Battling a horde of zombies may sound like your average commute to work, but for some it’s how they’ll be getting to know their managers this summer.
If you’re faced with zombies coming at you you’re relying on your team mates and it’s survival of the fittest
That’s right, fighting off a zombie apocalypse in an abandoned shopping centre is one of the latest popular choices for a team away day in Britain.
Philippe Bell is the Adventure Category Manager at events provider Buyagift.com. He says the zombie adventures they offer to clients typically cost around £100 ($130) and are particularly popular with office-based employees such as banks and call centres.
“The key thing is the adrenalin rush especially when workers are sitting at their desks all day. Battling zombies is a great way of building relationships within companies. If you’re faced with zombies coming at you you’re relying on your team mates and it’s survival of the fittest, it’s like a war and whoever is victorious will carry on living.”
While some can’t wait to hurl themselves round an assault course or get stuck in to raft building, others can think of nothing worse than bonding over paintballing.
Fan or not, you’ll probably end up taking part in a team-building event at some point in your working life, so what can you expect?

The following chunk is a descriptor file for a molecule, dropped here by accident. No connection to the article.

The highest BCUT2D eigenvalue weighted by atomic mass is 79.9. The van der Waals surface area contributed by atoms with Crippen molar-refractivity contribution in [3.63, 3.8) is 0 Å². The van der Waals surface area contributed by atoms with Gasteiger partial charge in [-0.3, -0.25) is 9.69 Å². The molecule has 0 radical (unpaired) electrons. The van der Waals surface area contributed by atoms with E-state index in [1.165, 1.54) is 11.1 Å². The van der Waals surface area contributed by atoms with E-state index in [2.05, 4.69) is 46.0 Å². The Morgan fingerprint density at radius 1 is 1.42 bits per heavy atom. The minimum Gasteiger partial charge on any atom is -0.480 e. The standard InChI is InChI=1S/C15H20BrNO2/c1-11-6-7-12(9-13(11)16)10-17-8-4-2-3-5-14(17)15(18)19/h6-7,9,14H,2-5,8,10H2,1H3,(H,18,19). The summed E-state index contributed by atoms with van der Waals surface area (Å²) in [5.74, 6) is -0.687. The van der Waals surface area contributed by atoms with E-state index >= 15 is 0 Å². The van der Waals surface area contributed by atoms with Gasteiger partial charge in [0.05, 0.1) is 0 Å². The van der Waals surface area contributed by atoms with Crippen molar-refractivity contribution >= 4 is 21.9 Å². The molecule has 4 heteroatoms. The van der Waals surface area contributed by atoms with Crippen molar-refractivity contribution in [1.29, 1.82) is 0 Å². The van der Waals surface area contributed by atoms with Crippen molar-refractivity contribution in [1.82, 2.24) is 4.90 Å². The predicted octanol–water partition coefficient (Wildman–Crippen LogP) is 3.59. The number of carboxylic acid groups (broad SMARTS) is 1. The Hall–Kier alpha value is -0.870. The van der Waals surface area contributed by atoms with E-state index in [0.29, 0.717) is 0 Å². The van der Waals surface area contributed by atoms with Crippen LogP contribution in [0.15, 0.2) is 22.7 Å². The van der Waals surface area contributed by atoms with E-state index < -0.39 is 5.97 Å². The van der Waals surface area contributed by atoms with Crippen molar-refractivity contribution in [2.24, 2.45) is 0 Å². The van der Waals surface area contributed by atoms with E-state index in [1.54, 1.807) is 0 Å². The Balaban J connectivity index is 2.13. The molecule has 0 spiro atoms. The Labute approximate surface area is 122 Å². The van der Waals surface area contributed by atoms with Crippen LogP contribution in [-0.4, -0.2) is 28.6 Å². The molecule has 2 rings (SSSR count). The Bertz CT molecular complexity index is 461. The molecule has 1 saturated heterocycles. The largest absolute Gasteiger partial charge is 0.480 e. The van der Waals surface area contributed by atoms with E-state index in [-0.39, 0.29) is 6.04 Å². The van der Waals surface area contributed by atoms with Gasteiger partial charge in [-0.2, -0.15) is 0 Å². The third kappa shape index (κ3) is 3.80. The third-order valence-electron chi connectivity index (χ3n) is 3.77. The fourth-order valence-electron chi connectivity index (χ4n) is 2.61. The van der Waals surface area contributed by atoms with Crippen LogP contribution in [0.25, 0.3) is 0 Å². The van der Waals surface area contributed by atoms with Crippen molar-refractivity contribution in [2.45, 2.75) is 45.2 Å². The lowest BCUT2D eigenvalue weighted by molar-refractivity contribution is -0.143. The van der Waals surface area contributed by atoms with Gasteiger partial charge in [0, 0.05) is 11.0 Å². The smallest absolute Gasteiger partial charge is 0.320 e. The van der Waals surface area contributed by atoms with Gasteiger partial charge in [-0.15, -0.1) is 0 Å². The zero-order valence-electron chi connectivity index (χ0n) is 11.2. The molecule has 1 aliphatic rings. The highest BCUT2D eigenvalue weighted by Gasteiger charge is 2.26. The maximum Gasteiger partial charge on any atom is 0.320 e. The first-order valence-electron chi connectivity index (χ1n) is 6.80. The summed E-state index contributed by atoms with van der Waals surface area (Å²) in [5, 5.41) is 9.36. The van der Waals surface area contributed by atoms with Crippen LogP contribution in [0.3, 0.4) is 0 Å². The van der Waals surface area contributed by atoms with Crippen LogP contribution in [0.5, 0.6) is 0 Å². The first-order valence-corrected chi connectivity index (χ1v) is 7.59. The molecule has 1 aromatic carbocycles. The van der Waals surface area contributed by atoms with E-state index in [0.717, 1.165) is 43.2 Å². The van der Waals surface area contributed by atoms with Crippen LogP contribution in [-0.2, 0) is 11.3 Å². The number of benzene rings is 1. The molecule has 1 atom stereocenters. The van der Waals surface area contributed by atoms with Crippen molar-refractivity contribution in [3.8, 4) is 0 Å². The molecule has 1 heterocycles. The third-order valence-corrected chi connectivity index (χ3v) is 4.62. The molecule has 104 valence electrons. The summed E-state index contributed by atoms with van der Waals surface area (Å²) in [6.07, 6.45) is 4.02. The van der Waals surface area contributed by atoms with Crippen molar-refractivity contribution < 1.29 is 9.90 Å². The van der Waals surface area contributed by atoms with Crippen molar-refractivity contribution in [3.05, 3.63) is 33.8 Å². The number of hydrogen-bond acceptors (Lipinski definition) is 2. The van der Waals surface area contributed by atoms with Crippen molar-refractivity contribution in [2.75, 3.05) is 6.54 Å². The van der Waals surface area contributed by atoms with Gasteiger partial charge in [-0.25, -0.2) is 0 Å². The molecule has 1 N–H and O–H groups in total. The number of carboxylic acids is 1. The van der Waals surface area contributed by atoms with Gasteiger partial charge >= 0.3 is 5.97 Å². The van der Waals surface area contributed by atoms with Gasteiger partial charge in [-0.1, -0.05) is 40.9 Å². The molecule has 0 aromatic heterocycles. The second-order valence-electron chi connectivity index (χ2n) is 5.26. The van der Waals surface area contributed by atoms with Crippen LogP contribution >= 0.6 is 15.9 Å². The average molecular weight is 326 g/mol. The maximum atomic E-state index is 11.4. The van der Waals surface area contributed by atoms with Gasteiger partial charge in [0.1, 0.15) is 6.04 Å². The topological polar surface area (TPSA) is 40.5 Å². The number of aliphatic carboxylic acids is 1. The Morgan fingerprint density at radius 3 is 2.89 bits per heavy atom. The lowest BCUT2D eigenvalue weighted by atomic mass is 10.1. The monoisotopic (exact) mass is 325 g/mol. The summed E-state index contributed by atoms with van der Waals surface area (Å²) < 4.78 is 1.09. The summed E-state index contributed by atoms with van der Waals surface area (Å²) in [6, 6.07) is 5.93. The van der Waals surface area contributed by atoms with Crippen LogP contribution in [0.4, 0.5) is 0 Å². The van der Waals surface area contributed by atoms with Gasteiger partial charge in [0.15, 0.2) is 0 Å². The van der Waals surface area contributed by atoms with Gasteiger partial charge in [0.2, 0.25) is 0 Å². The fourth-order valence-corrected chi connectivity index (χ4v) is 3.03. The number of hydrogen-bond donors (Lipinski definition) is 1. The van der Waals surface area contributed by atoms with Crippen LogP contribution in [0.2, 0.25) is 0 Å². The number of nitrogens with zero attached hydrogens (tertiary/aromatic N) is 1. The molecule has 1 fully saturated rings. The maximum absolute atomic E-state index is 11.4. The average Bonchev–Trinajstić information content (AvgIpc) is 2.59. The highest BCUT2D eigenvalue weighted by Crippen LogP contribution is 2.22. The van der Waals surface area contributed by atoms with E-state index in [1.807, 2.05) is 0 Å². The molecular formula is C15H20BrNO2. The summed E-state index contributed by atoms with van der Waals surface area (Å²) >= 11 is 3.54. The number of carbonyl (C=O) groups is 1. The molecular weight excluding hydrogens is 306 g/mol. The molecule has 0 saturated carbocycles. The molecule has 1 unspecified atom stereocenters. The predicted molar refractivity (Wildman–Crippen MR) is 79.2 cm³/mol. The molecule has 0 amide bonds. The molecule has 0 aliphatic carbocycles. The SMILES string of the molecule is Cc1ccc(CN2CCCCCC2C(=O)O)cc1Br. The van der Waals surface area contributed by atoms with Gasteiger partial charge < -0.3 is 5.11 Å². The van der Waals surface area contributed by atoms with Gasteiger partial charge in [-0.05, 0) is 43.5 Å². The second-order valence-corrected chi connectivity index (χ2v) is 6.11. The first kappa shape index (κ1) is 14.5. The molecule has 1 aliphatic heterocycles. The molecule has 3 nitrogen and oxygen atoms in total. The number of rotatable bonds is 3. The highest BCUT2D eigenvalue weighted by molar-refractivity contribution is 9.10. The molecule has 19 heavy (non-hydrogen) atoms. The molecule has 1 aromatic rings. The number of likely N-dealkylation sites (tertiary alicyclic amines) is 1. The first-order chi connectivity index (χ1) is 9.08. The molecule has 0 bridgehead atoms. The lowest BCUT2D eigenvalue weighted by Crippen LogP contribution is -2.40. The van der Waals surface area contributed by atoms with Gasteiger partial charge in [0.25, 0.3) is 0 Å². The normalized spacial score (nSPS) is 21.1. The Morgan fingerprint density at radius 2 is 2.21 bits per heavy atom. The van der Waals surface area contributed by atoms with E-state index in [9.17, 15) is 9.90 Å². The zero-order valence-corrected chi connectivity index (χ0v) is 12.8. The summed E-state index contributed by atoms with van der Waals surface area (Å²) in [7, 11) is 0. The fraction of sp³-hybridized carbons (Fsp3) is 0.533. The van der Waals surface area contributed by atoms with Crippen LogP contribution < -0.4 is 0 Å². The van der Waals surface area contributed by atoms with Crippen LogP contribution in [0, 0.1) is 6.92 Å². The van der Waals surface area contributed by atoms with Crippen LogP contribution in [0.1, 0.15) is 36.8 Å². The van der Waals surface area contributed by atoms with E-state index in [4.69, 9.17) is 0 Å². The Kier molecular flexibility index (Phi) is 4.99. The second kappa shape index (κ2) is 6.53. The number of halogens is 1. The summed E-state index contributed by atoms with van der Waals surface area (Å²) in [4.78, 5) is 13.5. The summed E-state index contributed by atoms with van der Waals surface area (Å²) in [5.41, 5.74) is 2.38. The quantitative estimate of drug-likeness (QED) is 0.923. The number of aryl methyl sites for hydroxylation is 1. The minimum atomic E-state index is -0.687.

For one firm average spend on a team-building-event has increased by 32% in just 3 years, from £1,970 ($2,588) in 2013 to £2,592 ($3,405) in 2016 according to Team Challenge Company, one of the UK’s biggest providers of corporate team building. It works with big corporations from publishers to oil companies.
One year we went to Las Vegas, got picked up by helicopters and landed in the Grand Canyon for a picnic
Cathy Israel, chief operating officer at Best Corporate Events, one of the biggest firms in the US, says per company average annual spend is difficult to pinpoint, but the average spend per event is around $9,000. One company purchased an event for 6,571 participants “that totalled nearly $400,000," she adds.
As budgets become more extravagant so have the activities involved. Once upon a time bowling and a pizza might have covered it but things have gone off-piste to include everything from training to be a stunt person or gum-boot dancing in a bid to get employees talking.
The one that will forever stick in my mind involved everyone being told to karate chop a piece of wood in half
At the luxury end, at $100,000 a week for up to eight people, firms like Valdez Heli Ski Guides in Alaska clients can take a helicopter to the top of a mountain and shoot back down on skis, staying at a private lodge with private dining, according to founder Scott Raynor.
“We’ve had teams from investment bank Merrill Lynch, Apple, Google and big law firms,” Raynor says. “They’ve mastered their skills and are looking for new challenges.”